Spurs release Stephen Jackson
The Spurs announced the release of veteran forward Stephen Jackson on Friday.
FoxSportsSouthwest and Yahoo! Sports first reported the surprise move, which comes just days before the end of the regular season next Wednesday. Jackson is not playoff-eligible for another team because he was not released before the March 1 deadline.
"I ain't tripping at all," Jackson wrote on Twitter. "No worries. Don't worry about what [you] can't control. Breathe easy."
Jackson averaged 6.2 points, 2.8 rebounds and 1.5 assists in 19.5 minutes in 55 games this season. He did not play in two of San Antonio's last three games.
Also Friday, the Spurs announced that forward Boris Diaw underwent surgery to remove a cyst from his spine. He is expected to miss three to four weeks.
Those two losses raise unforeseen questions about San Antonio's depth with the playoffs right around the corner, as guard Manu Ginobili is still sidelined with a hamstring injury. Coach Gregg Popovich will turn to Kawhi Leonard, Danny Green and Gary Neal on the wings and will likely be forced into relying more heavily on smaller lineups. Jackson's absence would likely be felt most strongly in a potential Western Conference finals matchup with the Thunder. His size, physical presence and playoff experience would be useful in matchups against Oklahoma City's long, talented wings.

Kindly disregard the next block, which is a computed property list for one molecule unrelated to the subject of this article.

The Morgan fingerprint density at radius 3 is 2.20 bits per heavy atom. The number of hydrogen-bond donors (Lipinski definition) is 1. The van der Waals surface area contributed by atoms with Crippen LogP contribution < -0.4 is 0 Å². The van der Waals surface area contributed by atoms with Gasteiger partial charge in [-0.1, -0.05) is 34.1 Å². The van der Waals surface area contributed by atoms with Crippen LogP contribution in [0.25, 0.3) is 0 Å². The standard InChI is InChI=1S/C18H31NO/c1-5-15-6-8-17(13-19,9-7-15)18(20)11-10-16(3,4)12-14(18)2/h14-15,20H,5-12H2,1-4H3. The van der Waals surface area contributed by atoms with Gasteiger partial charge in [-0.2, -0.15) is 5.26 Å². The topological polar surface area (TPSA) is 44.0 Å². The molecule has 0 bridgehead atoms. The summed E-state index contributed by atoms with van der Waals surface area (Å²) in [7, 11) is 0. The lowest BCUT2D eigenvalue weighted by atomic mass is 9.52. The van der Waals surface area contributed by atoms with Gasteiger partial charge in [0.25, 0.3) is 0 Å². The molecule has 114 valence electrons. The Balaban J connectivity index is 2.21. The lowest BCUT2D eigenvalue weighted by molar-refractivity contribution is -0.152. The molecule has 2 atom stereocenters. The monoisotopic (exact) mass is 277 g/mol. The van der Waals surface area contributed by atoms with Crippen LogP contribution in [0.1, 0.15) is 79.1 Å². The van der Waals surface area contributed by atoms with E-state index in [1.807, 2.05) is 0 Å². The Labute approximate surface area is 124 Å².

Yahoo! Sports reported that a disagreement between Popovich and Jackson over the player's role prompted the decision.
After recurring disagreements with his coach about his diminishing role, the San Antonio Spurs released forward Stephen Jackson on the cusp of the playoffs, league sources told Yahoo! Sports. The Spurs had threatened the release for several days, but Jackson was still surprised that coach Gregg Popovich carried through with it on Friday, sources said.
Jackson, 35, is making $10 million in the final year his contract. Last weekend, Jackson made headlines by disputing his placement on Forbes' "Most Overpaid" list.
“I’ve been underpaid my whole career,” he said, smiling. “You do the math. It’s adding up. Who cares? Whether they think that or not, I’m still getting paid almost $10 million this year.”